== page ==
Connectivity conservation is gaining prominence around the world. Originating in response to habitat fragmentation and land use intensification, connectivity is increasingly framed within the discourse of climate change adaptation. Motivated by the science of conservation biology, these initiatives use innovative models of collaborative governance to connect landscape-scale science with local-scale action. Connectivity conservation seeks minimise conflict between economic development and conservation while maximising potential for species survival. This is achieved through strategic designation of core protected areas, buffer zones and compatible land use and human settlement within a biologically defined region. This broad overarching planning framework has enabled connectivity conservation to gain traction with advocates of community-based conservation and those in favour of ‘fortress’ protected areas. Connectivity is purported to be good for both biodiversity and local communities and while these initiatives show promise for integrated conservation management across multiple tenures, they face challenges of collaboration and communication across vast, diverse landscapes, communities and agendas.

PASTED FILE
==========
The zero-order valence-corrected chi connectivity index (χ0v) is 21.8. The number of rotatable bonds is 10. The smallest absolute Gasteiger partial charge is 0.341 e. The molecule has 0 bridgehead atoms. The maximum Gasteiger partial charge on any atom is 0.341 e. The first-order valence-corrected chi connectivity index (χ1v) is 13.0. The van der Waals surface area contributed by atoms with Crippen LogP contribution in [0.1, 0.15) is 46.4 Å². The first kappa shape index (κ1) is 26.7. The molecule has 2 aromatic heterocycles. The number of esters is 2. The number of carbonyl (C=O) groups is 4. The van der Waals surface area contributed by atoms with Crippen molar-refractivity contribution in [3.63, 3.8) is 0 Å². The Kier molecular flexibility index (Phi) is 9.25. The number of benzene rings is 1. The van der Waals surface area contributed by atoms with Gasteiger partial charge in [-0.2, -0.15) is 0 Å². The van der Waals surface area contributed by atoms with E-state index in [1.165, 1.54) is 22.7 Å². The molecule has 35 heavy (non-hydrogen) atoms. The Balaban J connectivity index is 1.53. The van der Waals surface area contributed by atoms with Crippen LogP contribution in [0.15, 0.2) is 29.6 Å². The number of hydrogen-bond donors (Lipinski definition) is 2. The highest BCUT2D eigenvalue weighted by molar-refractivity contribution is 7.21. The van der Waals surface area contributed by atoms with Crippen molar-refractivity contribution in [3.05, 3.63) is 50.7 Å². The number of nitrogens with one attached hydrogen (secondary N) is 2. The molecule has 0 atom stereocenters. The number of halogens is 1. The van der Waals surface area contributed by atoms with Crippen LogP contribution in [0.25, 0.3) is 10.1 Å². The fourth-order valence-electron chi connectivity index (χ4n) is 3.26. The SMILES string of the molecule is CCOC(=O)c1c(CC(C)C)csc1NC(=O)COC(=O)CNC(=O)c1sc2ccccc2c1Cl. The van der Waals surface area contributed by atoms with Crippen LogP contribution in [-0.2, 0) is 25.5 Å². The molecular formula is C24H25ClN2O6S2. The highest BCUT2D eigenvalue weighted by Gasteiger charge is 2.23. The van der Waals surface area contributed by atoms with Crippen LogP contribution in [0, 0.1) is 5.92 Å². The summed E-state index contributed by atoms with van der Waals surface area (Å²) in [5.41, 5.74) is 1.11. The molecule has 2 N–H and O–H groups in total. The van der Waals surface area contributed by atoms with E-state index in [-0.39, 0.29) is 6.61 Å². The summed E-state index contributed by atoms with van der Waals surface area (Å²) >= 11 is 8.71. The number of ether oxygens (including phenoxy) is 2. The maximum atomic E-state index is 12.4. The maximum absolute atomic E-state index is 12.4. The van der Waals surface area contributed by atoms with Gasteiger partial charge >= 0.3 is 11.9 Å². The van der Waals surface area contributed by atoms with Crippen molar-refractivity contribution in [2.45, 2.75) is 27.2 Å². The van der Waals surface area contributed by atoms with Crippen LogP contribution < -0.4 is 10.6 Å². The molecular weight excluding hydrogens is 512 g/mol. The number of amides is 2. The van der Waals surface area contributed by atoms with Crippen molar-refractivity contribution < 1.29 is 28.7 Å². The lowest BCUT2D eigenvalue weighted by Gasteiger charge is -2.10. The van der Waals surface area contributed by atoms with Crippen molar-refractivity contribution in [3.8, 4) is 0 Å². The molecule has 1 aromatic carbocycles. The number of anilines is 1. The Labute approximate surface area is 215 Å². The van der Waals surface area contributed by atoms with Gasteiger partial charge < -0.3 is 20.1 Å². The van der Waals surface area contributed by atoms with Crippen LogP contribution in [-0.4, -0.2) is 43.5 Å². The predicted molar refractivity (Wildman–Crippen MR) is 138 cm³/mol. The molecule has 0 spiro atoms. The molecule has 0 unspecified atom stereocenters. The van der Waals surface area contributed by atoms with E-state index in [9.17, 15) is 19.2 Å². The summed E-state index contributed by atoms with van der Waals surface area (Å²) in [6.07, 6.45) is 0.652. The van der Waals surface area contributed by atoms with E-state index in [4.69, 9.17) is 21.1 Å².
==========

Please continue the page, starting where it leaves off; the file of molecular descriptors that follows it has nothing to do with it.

This presentation will summarise key findings from an interdisciplinary doctoral dissertation. Qualitative social science was used to examine the mechanisms for fostering participation in cross-scale governance. Two empirical cases, Yellowstone to Yukon in North America and Habitat 141° in Australia, are used to assess the barriers and opportunities to engaging civil society in collaborative, cross scale conservation. Despite different social, ecological and institutional contexts, these cases highlight the importance of both science and social values to inspiring behaviour change for sustainability. However, both cases faced early challenges to their legitimacy through a loss of connection with the local scale. Despite the overt claims that connectivity is good for local communities, action in Australia has been largely restricted to making the scientific case while constructing and promoting grand visions. Moreover, Yellowstone 2 Yukon does not function without opposition. Without serious consideration of their social and institutional context, these grand visions may remain an aspiration. Research findings demonstrate that while collaboration can serve as an important mechanism to bring together diverse players from local to regional scales, it cannot be engineered from the ‘top down’. However, grand visions that legitimately engage with local aspirations to foster genuine ownership offer much greater prospects of favourable adoption and are more likely to endure.